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Wayfair Homemakers

Snowflake toppers 

Even though we're in the throws of October and fall, I wanted to show you a super cute gift topper that can transition us right to the winter holidays. As a part of this month's Cricut Design Space Star challenge, along with my Lucky 13 Team Members, I set out to create some Holiday decor and gifts that show off sparkle.

You need to click around to their posts and see some of the great creations this month, from window clings to pallet creations to Advent calendars and party hats.

1. The Sweet Escape Glitter Cut Out Card
2. Pretty Providence Nativity Board
3. Petit a Petit + Family Winter Wonderland
4. Andrea's Notebook Advent Countdown
5. Simply Sadie Jane Corn Tassel Banner
6. Pars Caeli Snowflake Toppers
7. East Coast Creative Geometric Christmas Ornament

8. Suburban Bitches Let It Snow
9. That Girl Katie Party Hats
10. Sew Creative Let It Snow Recycled Pallet

Since I love the art and process of paper snowflakes (remember these snowflakes that adorned the tree last year?), I wanted to create a project that utilized some of the amazing images that Cricut has in their design space. You don't need to recreate the wheel when there's beauty before you. These ornate snowflakes are even made to be three dimensional.

I used glitter paper, some wood beads that I'd painted gold, pinecones, and twine to blend Holiday Sparkle with the natural beauty of the season.

You only need one 12"x12" paper for a set of six three-dimensional snowflakes. It's amazing the detail that the Cricut can handle. These are really mini works of art when complete.

They make a fun banner strung with the wooden beads. And the metallic tones add a fresh touch to the traditional holiday decor.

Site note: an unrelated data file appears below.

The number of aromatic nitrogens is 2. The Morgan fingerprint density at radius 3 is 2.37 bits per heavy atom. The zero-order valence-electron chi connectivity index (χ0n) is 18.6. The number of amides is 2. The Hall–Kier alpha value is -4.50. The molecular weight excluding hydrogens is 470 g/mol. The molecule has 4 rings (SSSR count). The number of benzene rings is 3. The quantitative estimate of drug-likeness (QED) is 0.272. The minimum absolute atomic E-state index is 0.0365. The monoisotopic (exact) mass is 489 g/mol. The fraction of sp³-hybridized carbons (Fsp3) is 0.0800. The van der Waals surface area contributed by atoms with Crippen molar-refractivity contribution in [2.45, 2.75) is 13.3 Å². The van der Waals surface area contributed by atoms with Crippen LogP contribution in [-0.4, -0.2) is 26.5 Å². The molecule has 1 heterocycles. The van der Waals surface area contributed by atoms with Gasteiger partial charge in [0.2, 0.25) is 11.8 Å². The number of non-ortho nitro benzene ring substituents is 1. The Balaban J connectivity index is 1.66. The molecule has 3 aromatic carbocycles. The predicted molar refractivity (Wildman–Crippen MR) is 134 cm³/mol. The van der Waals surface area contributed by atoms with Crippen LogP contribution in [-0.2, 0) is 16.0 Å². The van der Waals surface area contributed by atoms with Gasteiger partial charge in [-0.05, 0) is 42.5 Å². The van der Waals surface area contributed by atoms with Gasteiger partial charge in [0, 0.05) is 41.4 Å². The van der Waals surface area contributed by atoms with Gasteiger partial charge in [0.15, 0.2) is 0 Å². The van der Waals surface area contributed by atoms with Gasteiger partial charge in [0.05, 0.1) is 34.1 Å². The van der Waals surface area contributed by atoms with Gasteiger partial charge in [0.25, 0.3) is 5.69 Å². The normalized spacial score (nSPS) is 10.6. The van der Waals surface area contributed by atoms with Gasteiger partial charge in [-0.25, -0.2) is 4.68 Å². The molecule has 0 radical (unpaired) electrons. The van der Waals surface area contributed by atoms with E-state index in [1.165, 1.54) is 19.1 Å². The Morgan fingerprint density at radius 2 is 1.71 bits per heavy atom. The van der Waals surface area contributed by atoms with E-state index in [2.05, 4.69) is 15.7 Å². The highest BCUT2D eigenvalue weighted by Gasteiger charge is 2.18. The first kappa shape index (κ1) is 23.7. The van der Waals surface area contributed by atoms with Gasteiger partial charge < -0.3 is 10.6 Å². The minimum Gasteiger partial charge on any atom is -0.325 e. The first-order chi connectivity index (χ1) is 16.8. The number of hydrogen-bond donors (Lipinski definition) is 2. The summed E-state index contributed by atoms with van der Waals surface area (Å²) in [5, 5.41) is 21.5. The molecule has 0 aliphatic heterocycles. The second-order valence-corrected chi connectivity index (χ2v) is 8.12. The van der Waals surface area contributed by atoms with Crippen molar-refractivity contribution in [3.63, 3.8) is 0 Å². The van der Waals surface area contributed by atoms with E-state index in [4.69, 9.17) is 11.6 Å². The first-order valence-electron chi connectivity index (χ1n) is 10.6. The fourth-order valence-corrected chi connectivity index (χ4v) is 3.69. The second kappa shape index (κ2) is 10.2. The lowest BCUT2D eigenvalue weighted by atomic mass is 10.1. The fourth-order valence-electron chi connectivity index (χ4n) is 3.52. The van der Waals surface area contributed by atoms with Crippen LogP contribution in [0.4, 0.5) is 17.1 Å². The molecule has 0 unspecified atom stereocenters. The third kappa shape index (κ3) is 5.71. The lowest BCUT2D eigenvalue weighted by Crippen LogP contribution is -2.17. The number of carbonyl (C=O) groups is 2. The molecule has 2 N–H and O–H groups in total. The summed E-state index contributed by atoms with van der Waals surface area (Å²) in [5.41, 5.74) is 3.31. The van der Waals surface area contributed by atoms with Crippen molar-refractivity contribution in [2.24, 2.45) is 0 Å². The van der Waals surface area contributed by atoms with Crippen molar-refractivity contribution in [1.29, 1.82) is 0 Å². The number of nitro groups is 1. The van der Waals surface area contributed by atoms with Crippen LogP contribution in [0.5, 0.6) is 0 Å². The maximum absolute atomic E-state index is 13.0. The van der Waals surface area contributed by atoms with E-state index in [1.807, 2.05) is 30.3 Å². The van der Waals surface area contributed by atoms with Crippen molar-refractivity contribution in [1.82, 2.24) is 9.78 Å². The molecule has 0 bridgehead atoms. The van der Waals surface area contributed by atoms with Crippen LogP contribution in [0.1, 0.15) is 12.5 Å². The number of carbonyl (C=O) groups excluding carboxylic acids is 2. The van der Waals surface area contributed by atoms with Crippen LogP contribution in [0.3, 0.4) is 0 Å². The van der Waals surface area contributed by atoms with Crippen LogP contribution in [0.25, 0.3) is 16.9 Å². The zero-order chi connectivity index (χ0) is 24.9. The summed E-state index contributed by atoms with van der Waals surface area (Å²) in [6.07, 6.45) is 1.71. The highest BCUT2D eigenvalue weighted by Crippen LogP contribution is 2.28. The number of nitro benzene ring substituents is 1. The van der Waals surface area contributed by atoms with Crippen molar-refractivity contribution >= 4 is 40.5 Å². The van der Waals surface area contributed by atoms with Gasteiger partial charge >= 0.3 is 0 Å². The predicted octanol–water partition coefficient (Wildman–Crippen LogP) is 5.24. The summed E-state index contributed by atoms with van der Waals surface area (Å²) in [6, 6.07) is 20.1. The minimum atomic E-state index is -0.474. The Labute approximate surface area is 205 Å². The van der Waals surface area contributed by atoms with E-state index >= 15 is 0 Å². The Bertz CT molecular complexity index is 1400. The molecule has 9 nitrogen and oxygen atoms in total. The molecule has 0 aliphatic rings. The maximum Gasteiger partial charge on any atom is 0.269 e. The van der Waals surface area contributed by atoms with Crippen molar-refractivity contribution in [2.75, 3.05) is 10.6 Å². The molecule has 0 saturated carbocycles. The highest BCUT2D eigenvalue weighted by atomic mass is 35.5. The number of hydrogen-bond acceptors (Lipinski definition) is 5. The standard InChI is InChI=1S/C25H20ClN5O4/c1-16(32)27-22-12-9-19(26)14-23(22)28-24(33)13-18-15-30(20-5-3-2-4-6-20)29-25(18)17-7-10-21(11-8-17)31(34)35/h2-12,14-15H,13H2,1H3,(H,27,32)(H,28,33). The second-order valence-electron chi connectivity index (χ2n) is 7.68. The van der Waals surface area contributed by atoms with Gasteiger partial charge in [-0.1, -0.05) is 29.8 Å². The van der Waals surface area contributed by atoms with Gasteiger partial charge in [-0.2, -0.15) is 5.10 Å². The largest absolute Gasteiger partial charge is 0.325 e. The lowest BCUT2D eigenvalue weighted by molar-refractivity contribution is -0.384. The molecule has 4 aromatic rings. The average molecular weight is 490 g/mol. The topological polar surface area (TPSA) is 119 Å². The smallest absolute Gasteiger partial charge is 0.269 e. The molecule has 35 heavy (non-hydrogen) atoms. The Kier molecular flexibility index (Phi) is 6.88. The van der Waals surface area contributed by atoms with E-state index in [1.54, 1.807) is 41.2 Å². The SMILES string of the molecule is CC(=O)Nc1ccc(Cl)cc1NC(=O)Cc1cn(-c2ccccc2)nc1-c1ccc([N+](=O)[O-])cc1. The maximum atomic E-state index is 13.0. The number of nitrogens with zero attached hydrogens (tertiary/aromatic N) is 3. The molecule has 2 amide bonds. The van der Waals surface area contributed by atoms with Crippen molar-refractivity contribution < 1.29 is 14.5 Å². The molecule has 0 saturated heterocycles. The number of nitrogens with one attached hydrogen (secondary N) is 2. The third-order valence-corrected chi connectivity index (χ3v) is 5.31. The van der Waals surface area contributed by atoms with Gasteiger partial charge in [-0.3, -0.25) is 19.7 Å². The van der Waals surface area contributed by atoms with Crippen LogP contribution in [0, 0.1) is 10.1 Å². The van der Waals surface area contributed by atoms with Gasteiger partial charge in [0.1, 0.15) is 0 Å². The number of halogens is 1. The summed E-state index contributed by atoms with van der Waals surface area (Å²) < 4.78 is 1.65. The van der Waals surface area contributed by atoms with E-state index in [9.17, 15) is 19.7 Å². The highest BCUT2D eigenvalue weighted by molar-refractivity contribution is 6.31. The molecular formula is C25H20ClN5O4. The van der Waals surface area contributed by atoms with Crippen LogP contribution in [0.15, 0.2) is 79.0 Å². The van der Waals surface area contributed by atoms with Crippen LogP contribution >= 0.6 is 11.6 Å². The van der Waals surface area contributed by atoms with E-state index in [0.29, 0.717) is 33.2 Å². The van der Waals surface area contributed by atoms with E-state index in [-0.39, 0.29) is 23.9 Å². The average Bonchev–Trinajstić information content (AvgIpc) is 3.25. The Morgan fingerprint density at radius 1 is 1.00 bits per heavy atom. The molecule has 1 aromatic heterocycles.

Cricut recently something really fun for the Cricut Explore! You can now Print and Cut. Print any image on your printer and then cut it with your Cricut Explore. Oodles of possibilities!

xoxo, MJ

**I did receive a Cricut machine for free and may receive prizes in exchange for winning projects. I am under consideration for a prize with Cricut Design Space Star. All opinions are my own.


Halloween Games and Crafts

'Tis the season for ghoulish delights and ghastly scares. But sometimes children (and adults) enjoy the light-hearted festivties rather than the fear-inducing elements of Halloween. We celebrated my 5-year old son's birthday, and I put together a few hours of crafts and games that are easy and sure to delight! The beauty of all of these is that they are simple, use mostly what you have around the house, and your kids can even help to create them.

A twist on a classic - Halloween Bingo! Try using candy corn to mark off the Halloween objects and characters. Even the children that don't shout Bingo when with their extra treats on the board! My favorite Halloween printable board is from The Artsy Fartsy Mama. It has beautiful illustrations, and it's easy enough for our 5 and under crowd to understand!

How about a retake on the classic ring toss? Sometimes Creative had the best idea to use witch's hats! Since this was an afternoon celebration, the room was dark enough to show off our glowstick rings that made the tossing even more fun (and not dangerous for any by-standers). This would be really fun using glow in the dark (sorry, we are all about it these days) paint or tape on the hats, too, and playing it as a night-time game with the older set!